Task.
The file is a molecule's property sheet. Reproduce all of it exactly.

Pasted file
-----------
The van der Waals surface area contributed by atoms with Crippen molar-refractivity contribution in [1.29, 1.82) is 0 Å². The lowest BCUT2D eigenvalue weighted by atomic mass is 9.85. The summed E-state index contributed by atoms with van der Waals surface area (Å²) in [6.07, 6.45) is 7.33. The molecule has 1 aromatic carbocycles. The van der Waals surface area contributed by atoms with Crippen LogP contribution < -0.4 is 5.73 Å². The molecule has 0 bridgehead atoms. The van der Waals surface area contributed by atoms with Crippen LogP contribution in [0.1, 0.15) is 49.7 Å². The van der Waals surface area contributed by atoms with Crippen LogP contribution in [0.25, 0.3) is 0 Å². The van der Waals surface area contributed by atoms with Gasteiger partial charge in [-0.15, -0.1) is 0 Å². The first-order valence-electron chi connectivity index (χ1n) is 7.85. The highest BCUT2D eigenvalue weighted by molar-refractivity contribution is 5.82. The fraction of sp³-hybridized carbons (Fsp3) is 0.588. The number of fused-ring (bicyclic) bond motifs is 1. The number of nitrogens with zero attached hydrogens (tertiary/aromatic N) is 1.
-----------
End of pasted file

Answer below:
The van der Waals surface area contributed by atoms with Crippen molar-refractivity contribution in [1.29, 1.82) is 0 Å². The lowest BCUT2D eigenvalue weighted by atomic mass is 9.85. The summed E-state index contributed by atoms with van der Waals surface area (Å²) in [6.07, 6.45) is 7.33. The molecule has 1 aromatic carbocycles. The van der Waals surface area contributed by atoms with Crippen LogP contribution < -0.4 is 5.73 Å². The molecule has 0 bridgehead atoms. The van der Waals surface area contributed by atoms with Crippen LogP contribution in [0.1, 0.15) is 49.7 Å². The van der Waals surface area contributed by atoms with Crippen LogP contribution in [0.25, 0.3) is 0 Å². The van der Waals surface area contributed by atoms with Gasteiger partial charge in [-0.15, -0.1) is 0 Å². The first-order valence-electron chi connectivity index (χ1n) is 7.85. The highest BCUT2D eigenvalue weighted by molar-refractivity contribution is 5.82. The fraction of sp³-hybridized carbons (Fsp3) is 0.588. The number of fused-ring (bicyclic) bond motifs is 1. The number of nitrogens with zero attached hydrogens (tertiary/aromatic N) is 1.